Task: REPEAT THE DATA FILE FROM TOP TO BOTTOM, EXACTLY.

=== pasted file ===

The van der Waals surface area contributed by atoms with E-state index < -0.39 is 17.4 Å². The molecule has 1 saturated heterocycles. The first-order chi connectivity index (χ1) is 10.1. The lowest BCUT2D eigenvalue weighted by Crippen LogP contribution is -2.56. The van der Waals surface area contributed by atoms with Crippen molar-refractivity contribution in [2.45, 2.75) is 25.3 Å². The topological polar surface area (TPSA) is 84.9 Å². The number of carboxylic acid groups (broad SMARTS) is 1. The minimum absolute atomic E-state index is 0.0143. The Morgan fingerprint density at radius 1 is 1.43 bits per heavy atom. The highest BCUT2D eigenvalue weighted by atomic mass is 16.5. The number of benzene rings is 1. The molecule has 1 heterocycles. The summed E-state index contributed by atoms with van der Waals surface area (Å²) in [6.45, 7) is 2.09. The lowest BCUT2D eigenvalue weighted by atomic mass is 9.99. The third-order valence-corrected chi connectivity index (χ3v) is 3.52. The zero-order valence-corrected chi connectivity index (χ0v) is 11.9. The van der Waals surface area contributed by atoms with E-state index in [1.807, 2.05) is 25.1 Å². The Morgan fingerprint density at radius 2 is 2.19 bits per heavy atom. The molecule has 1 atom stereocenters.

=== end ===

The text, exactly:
The van der Waals surface area contributed by atoms with E-state index < -0.39 is 17.4 Å². The molecule has 1 saturated heterocycles. The first-order chi connectivity index (χ1) is 10.1. The lowest BCUT2D eigenvalue weighted by Crippen LogP contribution is -2.56. The van der Waals surface area contributed by atoms with Crippen molar-refractivity contribution in [2.45, 2.75) is 25.3 Å². The topological polar surface area (TPSA) is 84.9 Å². The number of carboxylic acid groups (broad SMARTS) is 1. The minimum absolute atomic E-state index is 0.0143. The Morgan fingerprint density at radius 1 is 1.43 bits per heavy atom. The highest BCUT2D eigenvalue weighted by atomic mass is 16.5. The number of benzene rings is 1. The molecule has 1 heterocycles. The summed E-state index contributed by atoms with van der Waals surface area (Å²) in [6.45, 7) is 2.09. The lowest BCUT2D eigenvalue weighted by atomic mass is 9.99. The third-order valence-corrected chi connectivity index (χ3v) is 3.52. The zero-order valence-corrected chi connectivity index (χ0v) is 11.9. The van der Waals surface area contributed by atoms with E-state index in [1.807, 2.05) is 25.1 Å². The Morgan fingerprint density at radius 2 is 2.19 bits per heavy atom. The molecule has 1 atom stereocenters.